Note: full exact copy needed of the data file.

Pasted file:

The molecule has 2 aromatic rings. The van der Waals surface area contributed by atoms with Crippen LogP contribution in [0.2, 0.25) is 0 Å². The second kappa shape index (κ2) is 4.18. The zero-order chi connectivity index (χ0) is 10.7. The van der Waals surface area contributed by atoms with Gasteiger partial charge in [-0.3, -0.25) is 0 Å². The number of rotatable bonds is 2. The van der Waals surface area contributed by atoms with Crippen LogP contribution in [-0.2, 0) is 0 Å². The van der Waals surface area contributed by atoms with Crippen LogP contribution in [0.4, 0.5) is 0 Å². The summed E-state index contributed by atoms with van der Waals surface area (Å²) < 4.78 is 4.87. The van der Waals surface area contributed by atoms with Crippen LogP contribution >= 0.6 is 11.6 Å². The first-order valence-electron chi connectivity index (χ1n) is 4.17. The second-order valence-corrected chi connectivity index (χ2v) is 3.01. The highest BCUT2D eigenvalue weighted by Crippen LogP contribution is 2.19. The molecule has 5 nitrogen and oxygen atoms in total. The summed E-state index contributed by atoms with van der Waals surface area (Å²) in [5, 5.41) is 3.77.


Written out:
The molecule has 2 aromatic rings. The van der Waals surface area contributed by atoms with Crippen LogP contribution in [0.2, 0.25) is 0 Å². The second kappa shape index (κ2) is 4.18. The zero-order chi connectivity index (χ0) is 10.7. The van der Waals surface area contributed by atoms with Gasteiger partial charge in [-0.3, -0.25) is 0 Å². The number of rotatable bonds is 2. The van der Waals surface area contributed by atoms with Crippen LogP contribution in [-0.2, 0) is 0 Å². The van der Waals surface area contributed by atoms with Crippen LogP contribution in [0.4, 0.5) is 0 Å². The summed E-state index contributed by atoms with van der Waals surface area (Å²) < 4.78 is 4.87. The van der Waals surface area contributed by atoms with Crippen LogP contribution >= 0.6 is 11.6 Å². The first-order valence-electron chi connectivity index (χ1n) is 4.17. The second-order valence-corrected chi connectivity index (χ2v) is 3.01. The highest BCUT2D eigenvalue weighted by Crippen LogP contribution is 2.19. The molecule has 5 nitrogen and oxygen atoms in total. The summed E-state index contributed by atoms with van der Waals surface area (Å²) in [5, 5.41) is 3.77.